Thompson had supported Democrats for president her entire life, save a 1992 vote for independent Ross Perot. She was largely fine with the results. “My 401(k) was going nuts” while Clinton’s husband, Bill, was in office, Thompson said with another deep laugh, “so I was happy.”

But disillusionment began setting in under President Obama, who promised all sorts of hope and change, including creation of a universal healthcare system that would cover every American. “And then,” Thompson said, “he didn’t give us any of it.”

Watching Sanders on late-night TV, Thompson felt something stir inside. He spoke of income inequality and a “corrupt campaign-finance system” and the way it favored special interests and the exceedingly well-off at the expense of average workers.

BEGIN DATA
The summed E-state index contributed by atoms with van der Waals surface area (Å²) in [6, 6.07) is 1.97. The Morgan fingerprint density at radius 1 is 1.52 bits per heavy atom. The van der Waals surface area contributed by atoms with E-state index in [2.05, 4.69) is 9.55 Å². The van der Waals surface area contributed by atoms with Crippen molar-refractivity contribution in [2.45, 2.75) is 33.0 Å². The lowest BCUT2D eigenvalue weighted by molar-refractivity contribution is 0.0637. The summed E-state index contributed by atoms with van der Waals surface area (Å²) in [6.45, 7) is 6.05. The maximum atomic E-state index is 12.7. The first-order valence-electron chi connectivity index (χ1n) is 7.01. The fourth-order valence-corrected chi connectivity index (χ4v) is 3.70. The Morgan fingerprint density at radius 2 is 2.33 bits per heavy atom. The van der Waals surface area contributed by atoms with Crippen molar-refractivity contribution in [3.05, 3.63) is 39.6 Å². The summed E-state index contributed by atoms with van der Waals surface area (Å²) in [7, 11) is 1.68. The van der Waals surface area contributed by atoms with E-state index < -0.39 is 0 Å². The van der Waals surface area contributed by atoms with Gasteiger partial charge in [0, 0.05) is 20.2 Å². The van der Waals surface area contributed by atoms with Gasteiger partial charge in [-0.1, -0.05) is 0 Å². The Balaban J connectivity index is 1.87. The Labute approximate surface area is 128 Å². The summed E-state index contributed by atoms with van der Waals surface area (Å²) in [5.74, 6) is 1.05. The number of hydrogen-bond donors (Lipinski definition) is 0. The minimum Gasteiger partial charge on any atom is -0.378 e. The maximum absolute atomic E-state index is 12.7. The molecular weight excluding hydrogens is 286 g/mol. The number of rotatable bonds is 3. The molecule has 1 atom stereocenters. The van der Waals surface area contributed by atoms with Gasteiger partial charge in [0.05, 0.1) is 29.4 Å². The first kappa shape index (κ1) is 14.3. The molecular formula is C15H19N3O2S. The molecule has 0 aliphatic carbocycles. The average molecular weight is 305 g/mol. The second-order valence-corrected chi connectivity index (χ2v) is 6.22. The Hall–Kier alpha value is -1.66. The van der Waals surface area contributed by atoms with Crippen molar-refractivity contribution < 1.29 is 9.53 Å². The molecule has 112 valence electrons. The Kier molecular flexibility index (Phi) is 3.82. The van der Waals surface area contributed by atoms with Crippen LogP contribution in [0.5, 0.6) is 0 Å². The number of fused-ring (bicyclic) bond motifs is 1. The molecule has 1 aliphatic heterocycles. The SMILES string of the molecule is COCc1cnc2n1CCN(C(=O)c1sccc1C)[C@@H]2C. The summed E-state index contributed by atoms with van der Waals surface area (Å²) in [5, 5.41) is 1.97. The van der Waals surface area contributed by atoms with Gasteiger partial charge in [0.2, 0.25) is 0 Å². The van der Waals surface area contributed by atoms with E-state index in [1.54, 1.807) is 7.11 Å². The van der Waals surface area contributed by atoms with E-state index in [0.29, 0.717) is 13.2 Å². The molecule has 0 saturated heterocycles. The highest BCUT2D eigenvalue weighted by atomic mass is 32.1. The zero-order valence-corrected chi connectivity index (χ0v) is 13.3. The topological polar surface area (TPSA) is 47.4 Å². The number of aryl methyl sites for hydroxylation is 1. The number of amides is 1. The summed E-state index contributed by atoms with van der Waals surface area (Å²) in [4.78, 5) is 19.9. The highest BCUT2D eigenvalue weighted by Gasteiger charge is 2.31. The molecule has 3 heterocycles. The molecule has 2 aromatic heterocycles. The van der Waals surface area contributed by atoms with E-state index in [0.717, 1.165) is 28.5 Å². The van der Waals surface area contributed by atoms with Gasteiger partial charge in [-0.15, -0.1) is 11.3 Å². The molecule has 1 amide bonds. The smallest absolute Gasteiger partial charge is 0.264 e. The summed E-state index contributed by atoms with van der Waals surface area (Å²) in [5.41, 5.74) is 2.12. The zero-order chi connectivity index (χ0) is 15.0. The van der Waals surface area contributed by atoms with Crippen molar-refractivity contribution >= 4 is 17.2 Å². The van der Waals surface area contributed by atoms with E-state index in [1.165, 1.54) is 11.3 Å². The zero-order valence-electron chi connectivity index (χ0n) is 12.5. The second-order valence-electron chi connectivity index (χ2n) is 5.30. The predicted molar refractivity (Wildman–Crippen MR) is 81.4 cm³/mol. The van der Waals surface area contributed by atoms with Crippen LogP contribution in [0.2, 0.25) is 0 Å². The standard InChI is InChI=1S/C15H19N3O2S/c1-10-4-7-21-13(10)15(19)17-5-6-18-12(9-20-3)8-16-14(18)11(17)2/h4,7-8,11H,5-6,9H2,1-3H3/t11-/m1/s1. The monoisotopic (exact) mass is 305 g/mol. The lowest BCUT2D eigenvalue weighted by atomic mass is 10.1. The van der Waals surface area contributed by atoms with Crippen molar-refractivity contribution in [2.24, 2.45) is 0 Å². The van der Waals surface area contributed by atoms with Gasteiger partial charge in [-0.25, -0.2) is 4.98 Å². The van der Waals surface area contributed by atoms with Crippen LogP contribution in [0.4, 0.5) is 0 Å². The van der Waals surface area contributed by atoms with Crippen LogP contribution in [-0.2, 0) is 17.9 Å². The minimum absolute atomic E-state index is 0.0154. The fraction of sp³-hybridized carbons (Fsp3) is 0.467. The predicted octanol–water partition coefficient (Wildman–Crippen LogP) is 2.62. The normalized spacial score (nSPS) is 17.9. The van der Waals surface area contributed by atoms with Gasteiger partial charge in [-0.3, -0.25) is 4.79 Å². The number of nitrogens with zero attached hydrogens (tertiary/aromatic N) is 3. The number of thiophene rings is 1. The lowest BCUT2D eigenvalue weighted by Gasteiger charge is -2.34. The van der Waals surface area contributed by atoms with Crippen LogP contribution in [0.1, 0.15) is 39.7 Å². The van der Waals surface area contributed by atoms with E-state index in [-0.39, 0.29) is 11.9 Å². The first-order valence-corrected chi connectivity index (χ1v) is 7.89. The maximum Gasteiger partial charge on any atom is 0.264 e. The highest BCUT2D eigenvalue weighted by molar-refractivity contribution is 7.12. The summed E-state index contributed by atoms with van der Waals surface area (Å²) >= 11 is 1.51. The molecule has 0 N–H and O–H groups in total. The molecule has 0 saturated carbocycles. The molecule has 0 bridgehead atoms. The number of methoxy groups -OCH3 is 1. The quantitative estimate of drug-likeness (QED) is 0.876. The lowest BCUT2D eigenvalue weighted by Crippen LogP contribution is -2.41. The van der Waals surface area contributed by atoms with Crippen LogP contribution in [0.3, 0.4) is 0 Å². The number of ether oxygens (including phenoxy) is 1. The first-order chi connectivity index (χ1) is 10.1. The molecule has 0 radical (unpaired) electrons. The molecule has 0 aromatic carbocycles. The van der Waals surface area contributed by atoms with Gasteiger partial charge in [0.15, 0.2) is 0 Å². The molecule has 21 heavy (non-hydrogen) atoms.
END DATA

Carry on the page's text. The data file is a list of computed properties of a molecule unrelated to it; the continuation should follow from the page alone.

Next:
Thompson said she never heard anything like that from Hillary Clinton.

She became a volunteer for Sanders’ campaign and put in long hours manning phone banks throughout the Sacramento area. She won election as a California delegate to the Democratic National Convention, arriving in Philadelphia with a brightly festooned banner she created. “President Bernie Sanders,” it boldly declared amid the flowers and vines.

She hoisted the banner in defiance when Clinton supporters, including Reps. Nancy Pelosi and Barbara Lee, showed up at a rowdy delegation breakfast. She shouted along with those who jeered Pelosi and others with cries of “Election fraud!”